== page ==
Rolling Meadows unhappy about having to prosecute minor marijuana tickets
Those cited for possession of a small amount of marijuana in Rolling Meadows will now have their cases heard through a city adjudication process rather than before a county judge, under a measure approved by the city council Tuesday.
The move comes after Cook County State's Attorney Anita Alvarez announced last week that the county would no longer be prosecuting offenders for possession of less than 30 grams of cannabis.
Rolling Meadows Mayor Tom Rooney was not happy about how the change was made and the lack of prior notice given to municipalities, which now bear responsibility for the cases.
"It was a disgraceful lack of professional courtesy to not give advance warning to any municipality in Cook County of the steps they were going to take," Rooney said.
Because the change from Alvarez went into effect immediately, municipalities were left scrambling to change their ordinances to keep up, said Rolling Meadows Police Chief Dave Scanlon.
Previously, police would write a ticket for marijuana possession, and if an offender wanted to challenge it, the case would go to the Cook County courthouse in Rolling Meadows. Alvarez's changes mean the county will no longer be prosecuting those cases.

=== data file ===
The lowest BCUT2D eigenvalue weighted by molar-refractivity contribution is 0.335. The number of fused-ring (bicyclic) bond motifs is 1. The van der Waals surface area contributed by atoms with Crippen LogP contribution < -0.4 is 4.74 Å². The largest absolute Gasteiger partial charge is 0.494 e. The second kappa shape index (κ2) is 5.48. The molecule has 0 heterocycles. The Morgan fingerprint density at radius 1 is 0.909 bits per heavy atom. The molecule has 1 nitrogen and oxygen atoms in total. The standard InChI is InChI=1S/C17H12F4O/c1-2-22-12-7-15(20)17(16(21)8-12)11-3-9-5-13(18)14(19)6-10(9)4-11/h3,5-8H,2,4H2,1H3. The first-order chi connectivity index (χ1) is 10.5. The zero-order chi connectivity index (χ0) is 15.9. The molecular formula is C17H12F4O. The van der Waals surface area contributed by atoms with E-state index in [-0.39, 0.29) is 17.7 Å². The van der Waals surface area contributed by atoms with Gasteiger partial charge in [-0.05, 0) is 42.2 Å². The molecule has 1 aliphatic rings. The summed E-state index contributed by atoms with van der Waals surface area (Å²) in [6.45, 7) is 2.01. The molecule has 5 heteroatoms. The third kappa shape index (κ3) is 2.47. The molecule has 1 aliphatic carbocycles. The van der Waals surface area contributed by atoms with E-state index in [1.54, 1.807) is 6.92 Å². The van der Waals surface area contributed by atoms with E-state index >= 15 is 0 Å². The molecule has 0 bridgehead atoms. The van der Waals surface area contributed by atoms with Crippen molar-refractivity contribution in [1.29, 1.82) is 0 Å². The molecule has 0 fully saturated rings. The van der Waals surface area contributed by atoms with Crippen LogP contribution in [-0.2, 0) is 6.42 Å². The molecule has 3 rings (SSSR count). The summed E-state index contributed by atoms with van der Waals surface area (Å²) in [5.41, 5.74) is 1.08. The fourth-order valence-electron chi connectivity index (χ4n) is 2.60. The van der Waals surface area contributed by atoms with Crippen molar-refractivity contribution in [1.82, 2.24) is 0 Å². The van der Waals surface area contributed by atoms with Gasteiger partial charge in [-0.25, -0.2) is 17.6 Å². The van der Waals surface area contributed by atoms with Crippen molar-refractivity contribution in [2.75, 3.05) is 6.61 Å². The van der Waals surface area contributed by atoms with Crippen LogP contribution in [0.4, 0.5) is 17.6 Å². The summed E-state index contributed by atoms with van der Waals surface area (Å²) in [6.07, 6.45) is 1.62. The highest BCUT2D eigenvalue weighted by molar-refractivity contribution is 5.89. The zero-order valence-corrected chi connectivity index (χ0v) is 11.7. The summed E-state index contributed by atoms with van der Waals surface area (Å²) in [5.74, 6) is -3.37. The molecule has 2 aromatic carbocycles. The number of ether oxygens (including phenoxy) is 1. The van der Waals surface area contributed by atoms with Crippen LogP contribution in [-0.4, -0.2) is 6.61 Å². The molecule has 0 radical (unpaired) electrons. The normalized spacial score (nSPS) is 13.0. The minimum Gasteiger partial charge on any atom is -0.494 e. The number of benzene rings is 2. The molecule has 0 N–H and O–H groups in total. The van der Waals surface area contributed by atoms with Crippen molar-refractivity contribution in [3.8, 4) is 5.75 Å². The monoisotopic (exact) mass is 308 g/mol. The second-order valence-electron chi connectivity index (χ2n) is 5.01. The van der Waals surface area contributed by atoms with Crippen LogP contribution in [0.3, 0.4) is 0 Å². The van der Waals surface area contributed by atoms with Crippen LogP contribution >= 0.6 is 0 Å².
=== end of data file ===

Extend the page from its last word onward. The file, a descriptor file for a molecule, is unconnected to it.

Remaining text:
Scanlon said that leaves a gap in due process for offenders, unless Rolling Meadows altered its code, as it voted to do Tuesday night.
"I don't really have an issue with what the state's attorney wants to do," he said. "But when you have police departments all over the county that have, by this action, been left in a legal limbo, that shows a reckless disregard for all the sub-entities of Cook County."
Rooney also was upset with how quickly the city council had to move to update its code.
The council typically approves ordinances with two readings at separate meetings to allow residents, aldermen or staff to bring up problems. But because the county's changes went into effect immediately, the council had to take immediate action.
Because of that, Rooney said he will ask for a motion to rescind the ordinance at the council's next meeting. Although he doesn't expect the motion to pass, it will provide a second chance for public discussion.
"That way we can stand on principle, even if the Cook County State's Attorney's office won't," he said.
Going forward, a first offense for possession of under 30 grams of marijuana will result in a $250 fine. For each subsequent offense, the fine will be $500.